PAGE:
- File Size: 823 KB
- Print Length: 216 pages
- Simultaneous Device Usage: Unlimited
- Publisher: Dreamspinner Press; 2 edition (May 8, 2014)
- Publication Date: May 8, 2014
- Sold by: Amazon Digital Services LLC
- Language: English
- ASIN: B00K86D72E
- Text-to-Speech: Enabled
- Word Wise: Enabled
- Lending: Enabled
- Amazon Best Sellers Rank: #206,524 Paid in Kindle Store (See Top 100 Paid in Kindle Store)
|Digital List Price:||$6.99|
|Print List Price:||$14.99|
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The Actor and the Earl (The Crofton Chronicles Book 1) Kindle Edition
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|Length: 216 pages||Word Wise: Enabled||Enhanced Typesetting: Enabled|
|Page Flip: Enabled||
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Top customer reviews
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add a same-sex couple [ ACTOR & TITLED LORD masquerading as husband & wife ] LOVE as we know it then is truly tested as SEBASTIAN & Sir ANTHONY tread their way through to find and
maintain their LOVE.
Unfortunately, the author failed to live up to the promise of the plot. The nobleman, Lord Crofton, was opaque to the point of frustrating me and I was unable to engage or sympathize with him. We truly learned nothing of him other than that he had been the focus of rumors questioning his loyalty to the crown. Nothing else. Compounding the problem was that Lord Crofton was immature, selfish, manipulative, and in my opinion, emotionally abusive. His jealousy, anger, and selfishness caused him to. amongst other actions, threaten Sebastian with turning him into the law for sodomy to be executed and to engage in sexual foreplay with a friend (only stopped because Sebastian caught him). I did not buy for one second at the end that he somehow was in love with Sebastian and would reform his ways.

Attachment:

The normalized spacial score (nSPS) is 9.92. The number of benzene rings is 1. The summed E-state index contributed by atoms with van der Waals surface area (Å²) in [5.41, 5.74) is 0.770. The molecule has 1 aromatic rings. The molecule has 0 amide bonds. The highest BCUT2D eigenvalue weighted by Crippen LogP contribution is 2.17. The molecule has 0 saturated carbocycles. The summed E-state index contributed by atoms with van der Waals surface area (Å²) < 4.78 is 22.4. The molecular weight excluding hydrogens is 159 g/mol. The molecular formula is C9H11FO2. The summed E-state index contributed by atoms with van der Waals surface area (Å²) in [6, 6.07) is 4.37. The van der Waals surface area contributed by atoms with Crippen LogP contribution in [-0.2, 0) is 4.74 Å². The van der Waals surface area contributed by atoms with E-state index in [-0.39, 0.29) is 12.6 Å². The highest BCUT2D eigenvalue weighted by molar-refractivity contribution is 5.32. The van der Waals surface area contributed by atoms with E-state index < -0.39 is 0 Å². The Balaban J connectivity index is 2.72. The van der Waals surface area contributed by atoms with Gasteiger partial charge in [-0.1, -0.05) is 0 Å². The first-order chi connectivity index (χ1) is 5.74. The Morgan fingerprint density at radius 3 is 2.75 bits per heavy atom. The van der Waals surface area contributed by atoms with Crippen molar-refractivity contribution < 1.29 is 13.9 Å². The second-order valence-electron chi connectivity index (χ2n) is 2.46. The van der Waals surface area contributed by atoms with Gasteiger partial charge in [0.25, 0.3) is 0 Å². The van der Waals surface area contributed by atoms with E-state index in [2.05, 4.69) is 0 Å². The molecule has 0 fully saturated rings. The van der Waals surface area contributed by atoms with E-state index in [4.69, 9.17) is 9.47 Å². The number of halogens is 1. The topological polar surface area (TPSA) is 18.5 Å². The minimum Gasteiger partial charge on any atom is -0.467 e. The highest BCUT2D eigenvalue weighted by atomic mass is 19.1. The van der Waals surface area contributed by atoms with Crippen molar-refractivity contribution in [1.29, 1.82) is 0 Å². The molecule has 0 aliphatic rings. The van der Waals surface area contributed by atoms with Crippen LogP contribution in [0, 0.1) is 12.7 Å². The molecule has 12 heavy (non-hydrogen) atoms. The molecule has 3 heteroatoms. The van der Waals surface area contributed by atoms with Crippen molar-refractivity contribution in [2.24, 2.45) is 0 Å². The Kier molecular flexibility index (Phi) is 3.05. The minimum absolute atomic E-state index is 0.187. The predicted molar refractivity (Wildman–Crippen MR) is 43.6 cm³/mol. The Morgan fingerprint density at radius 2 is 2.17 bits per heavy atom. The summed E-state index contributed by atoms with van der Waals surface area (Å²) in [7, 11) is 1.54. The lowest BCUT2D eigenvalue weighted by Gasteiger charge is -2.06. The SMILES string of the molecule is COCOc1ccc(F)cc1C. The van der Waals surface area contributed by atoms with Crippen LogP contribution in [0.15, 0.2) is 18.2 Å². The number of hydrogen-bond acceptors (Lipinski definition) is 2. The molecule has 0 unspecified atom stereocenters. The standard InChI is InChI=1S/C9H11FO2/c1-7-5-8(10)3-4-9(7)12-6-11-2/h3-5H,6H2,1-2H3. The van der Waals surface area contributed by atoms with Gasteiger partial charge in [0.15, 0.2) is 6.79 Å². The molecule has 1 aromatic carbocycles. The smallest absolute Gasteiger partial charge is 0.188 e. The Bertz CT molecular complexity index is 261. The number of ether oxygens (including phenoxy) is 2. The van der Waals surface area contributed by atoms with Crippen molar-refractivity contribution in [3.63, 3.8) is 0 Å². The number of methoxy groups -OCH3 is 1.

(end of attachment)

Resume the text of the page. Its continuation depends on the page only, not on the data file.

I also did not buy a central conceit of the entire book -- which was that Sebastian and his twin sister, Bronwyn, were completely identical in face and mannerisms, the only difference being gender. It was utterly ridiculous that Sebastian could impersonate a woman for weeks in front of guests (and servants) and then when Bronwyn shows up that no one would realize that the Lady Crofton sitting in front of them today was not the Lady Crofton siting in front of them yesterday. Especially when Bronwyn is sitting next to Sebastian and is not behaving the way Sebastian did.
Also unbelievable was the casual way the impersonation was revealed to friends and servants. Either being a "sodomite" was a serious enough crime for Sebastian to worry about being beheaded for it (and for Crofton to threaten him with it) or it's not. If it's serious enough, then why let all of these people in on the secret, a secret compounded by Sebastian impersonating another living person?
While the author did a generally good job with historical accuracy, the dialogue was uneven in that respect and sometimes took this reader "out" of the book, as when Sebastian responds to an inquiry about how his attempt at horseback riding is progressing with "So far so good". No, just no. An editor should have caught that anachronism.
Overall, the idea of the plot had such promise. It's a shame it did not live up to its potential, especially at the price point. (If the book had been free or cheap, I would not have quibbled so much.)